SALT LAKE CITY-- --Well, how smart am I?
Leave Baltimore on Wednesday with the temperature pinning the nastymeter at the century mark and the humidity high enough to make licking the flap of an envelope unnecessary.
Land here, where the temperature is a refreshing 96.
Luckily, the gig that brings me to the land of Romney is the Outdoor Retailer trade show, where those who require the latest and greatest - not to mention the most-expensive - toys meet the manufacturers of said devices in an unholy marketing marriage.
The stuff you'll see on shelves next spring is the stuff that's being paraded here and now in a cavernous convention hall called the Salt Palace. Gear-makers are touting their environmental commitment, using recycled materials in clothing and making their packaging out of biodegradable materials. The future, it seems, is no longer plastics.
With the news full of stories about children infected with an outdoors-deficit virus and burdened by video addiction, it makes you wonder who all these products - bikes, boats, boots, binoculars, camping gear, clothes, how-to guides, the list is endless - are being sold to.
So despite its overwhelming size, this summer's get together is somewhat depressing. And, when coupled with the release Thursday of the U.S. Fish and Wildlife Service's preliminary national survey of fishing, hunting and other wildlife activities in 2006, it's unsettling.
Over the past five years, there's been a 12 percent decline nationally in the number of fishermen and a 4 percent drop in hunters. The number of what the survey calls "wildlife watchers" is up 8 percent. That might be considered cause for celebration except for the fine print, which says that the watchers are considered to be anyone who "closely" looks out a window, visits a "public area" or plants something in the yard.
That could describe a Peeping Tom, or as my AARP-aged spouse cracks, "We're getting too old to shoot them or chase them, guess we'll watch them."
Given that backdrop, Maryland hewed pretty closely to the national trends.
One-third of residents 16 and older participate in either wildlife watching, fishing, hunting or a combination of the categories, according to the numbers gathered by the U.S. Census for this survey. Of the total, 1.3 million people call themselves wildlife watchers, nearly a half-million consider themselves anglers and about 148,000 are hunters.
As far as economic impact in Maryland, outdoors folks are a $1.34 billion engine. Wildlife watching ($596 million in annual expenditures) edged fishing ($547 million) and overwhelmed hunting ($200 million). But per participant, anglers and hunters spend more than double what the watchers do.
In looking for a way to end this column with a laugh, I have to look no farther than our own Department of Natural Resources, which has, in its infinite wisdom, taken time out of its busy schedule to establish an Office of Sustainability.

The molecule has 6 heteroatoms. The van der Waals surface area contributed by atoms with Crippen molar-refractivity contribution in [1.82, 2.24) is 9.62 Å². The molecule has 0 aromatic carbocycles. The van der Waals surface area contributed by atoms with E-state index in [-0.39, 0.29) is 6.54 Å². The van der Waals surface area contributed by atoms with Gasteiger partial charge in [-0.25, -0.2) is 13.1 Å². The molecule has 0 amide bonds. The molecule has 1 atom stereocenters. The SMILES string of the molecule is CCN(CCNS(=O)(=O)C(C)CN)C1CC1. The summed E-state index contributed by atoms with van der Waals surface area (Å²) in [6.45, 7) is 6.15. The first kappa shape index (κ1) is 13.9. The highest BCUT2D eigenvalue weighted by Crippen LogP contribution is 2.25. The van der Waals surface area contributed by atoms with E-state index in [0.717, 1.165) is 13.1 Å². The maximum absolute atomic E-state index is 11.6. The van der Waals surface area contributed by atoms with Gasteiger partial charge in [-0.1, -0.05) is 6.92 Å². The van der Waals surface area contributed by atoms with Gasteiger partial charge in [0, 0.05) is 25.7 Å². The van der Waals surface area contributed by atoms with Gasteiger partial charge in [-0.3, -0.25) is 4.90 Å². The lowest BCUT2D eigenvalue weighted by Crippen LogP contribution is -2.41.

Now this may be a good idea. And its time may have come.
But with so many unresolved matters on its plate (the naming of a new fisheries task force, for example) and a statewide fishing tournament that is, pardon the pun, floundering for lack of internal and external support, where do they find the time for this?
Secretary John Griffin and Assistant Secretary Frank Dawson are to be applauded for focusing some attention on improving things for boaters, a huge but largely ignored part of Maryland's outdoors community.
The new Boating Services Division will combine the employees who handle planning and improvement programs with other technical aspects of keeping the state's waterways safe and navigable.
The official communiqu?, released on Friday when few were around to notice, also announced the creation of teams to deal with invasive species, engaging youth in outdoor experiences, and resolving conflict among stakeholder groups. The latter will be informally known in this column as the Division of Do Overs, or DODO.
But the Office of Sustainability? Which member of the governor's committee to re-elect thought up that doozy of a title? Where will the OOS be based, at a latte bar in the People's Republic of Montgomery County?
According to the official communiqu?, the OOS will consist of experts who will: "gather information, analyze trends, develop sustainability plans, coordinate action and measure results under BayStat and StateStat."
Say what? If I'm an angler who has seen his license fees double to pay for stuff DNR needs - just as hunters did several years ago - what I want to see is a little bit of love from the folks who took my money.
Could the reorganization team stop for just a second and act as if it cares about its customers and not the process?
Maybe DNR will establish OOGH, an Office of Group Hugs, for that.